Headlines: Jan. 19, 2023

  • City councillors questioned a recommendation from administration to award a $26.4 million sole-source contract to Ledcor during an executive committee meeting Jan. 18. City staff say directly hiring Ledcor to build a pedway connecting Churchill LRT Station with Qualico's Station Lands would reduce potential project risks and minimize costs because the construction company is already the site contractor for the development. Council would have to approve the sole-source agreement because the city typically uses a competitive procurement process for any contracts worth $1 million or more. In response to the recommendation, Coun. Michael Janz renewed his call for a municipal lobby registry. "Right now, the city has no lobbyist registry, so we have no idea who is meeting with council and administration and what their meetings are regarding," he said.
  • Many residential roads in Edmonton are filled with soft snow because, according to the city, blading them at current temperatures would create ruts and windrows. Mark Beare, the city's director of infrastructure operations, said crews will be "grooming residential neighbourhoods" next week once temperatures drop. He added workers have already been clearing residential alleys and are currently focused on windrows, which the city drew negative feedback for not clearing last year.
  • The city announced the winners of its first-ever Name a Plow Contest. Edmontonians submitted more than 2,100 entries, which prompted the city to increase the number of winners from 10 to 15. The winning names, including "Amarsleet Snowhi," "Connor McBlade-It," and "Snow-Be-Gone Kenobi," are showcased on the side of the plows.
  • Kingsway Mall is getting a Zellers. The Hudson's Bay Company, which owns the discount store chain, announced it would open Zellers pop-up locations in 25 of its The Bay department stores across Canada early this year. Zellers largely disappeared from Canada after its lease agreements were bought in 2011 by Target Canada, which has also since vanished.
  • Edmonton hobby shops have been hit by at least a dozen break-ins targeting popular collectible cards. Jason Wynn, owner of Hobz in southeast Edmonton, decided to stop stocking Pokémon cards after his store's former location was broken into twice. "If we get robbed again, we won't survive," he said. Brendan Capel, who owns Star Lotus Games, attributes the rise in burglaries to the growing popularity of the cards during the pandemic. "The last year-and-a-half has definitely been worse than probably anytime in the last decade," Capel said.
  • An analysis of Elections Canada's political donations data from 2015-2020, conducted by the Local News Data Hub and the Investigative Journalism Foundation, ranked Edmonton Centre 17th on a list of 338 ridings based on donations made to federal parties. The riding gave $2.1 million to federal parties, which is much higher than the national average of about $853,000. The Conservative Party drew $955,712, or 45% of all donations.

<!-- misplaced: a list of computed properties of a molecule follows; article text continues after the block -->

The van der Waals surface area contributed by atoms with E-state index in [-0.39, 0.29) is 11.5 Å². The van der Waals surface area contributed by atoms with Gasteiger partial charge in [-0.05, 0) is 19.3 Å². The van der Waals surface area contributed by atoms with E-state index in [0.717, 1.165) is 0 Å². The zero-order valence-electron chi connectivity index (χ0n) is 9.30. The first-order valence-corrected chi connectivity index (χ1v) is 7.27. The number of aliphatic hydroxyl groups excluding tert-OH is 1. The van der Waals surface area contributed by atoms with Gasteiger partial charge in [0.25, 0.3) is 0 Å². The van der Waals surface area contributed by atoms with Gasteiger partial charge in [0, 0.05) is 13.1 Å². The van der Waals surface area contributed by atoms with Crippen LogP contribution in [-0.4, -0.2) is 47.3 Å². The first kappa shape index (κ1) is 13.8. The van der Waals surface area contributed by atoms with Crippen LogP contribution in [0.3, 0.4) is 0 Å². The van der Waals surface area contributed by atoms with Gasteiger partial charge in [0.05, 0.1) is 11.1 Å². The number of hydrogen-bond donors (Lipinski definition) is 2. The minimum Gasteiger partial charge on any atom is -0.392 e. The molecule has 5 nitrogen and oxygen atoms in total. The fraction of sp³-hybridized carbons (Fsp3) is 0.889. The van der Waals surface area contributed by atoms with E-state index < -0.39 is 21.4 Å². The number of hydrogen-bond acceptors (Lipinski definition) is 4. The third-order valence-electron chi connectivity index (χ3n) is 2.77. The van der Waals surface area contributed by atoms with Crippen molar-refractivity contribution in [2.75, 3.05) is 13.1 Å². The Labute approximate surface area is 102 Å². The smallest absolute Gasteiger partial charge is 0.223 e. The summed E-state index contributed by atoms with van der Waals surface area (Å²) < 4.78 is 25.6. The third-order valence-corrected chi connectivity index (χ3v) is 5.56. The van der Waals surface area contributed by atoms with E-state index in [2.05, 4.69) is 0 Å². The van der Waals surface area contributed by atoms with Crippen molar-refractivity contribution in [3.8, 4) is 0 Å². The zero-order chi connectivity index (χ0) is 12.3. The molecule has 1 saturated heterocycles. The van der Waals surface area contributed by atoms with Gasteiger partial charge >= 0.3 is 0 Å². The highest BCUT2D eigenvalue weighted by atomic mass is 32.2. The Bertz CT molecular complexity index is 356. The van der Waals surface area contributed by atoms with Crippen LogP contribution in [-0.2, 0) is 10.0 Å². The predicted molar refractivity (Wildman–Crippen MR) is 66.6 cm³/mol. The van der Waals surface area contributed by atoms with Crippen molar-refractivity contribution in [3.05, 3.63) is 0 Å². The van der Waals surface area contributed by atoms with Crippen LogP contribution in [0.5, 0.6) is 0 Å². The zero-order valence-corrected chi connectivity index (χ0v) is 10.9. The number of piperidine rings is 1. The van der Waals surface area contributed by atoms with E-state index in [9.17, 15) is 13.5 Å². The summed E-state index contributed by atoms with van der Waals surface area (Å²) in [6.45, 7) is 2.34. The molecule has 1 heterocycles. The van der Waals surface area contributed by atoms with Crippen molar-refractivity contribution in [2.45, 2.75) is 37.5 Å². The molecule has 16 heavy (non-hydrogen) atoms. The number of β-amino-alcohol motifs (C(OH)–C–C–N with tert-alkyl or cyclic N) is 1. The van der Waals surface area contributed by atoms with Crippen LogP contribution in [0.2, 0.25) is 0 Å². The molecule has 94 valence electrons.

• The average detached house in Edmonton is expected to depreciate in value by roughly 3% in 2023, according to the REALTORS® Association of Edmonton, which presented its forecast at the Edmonton Convention Centre on Jan. 18. The number hit an all-time high of $510,000 in April 2022, but the market has since slowed and is expected to normalize in 2023 to pre-pandemic levels. The high prices drew more realtors to Edmonton, said association chair Melanie Boles, so consumers "definitely have options to look for in professional realtors."
  • Several Albertans have reported scams targeting people who access the province's affordability payment program, including text messages asking them to follow a link and register for bank deposits. The province confirmed it is not contacting people by text. The only way eligible Albertans can access the payments is through alberta.ca/affordable or a registry.
  • The province announced that it will allocate one-quarter of its nominations for the express entry stream of the Alberta Advantage Immigration Program to individuals who have an immediate family member in Alberta and possess high-demand skills as determined by the province's occupational outlook. The move is intended to fast-track permanent residency for people who meet these criteria. Alberta is forecasting a shortage of more than 33,000 workers by 2025.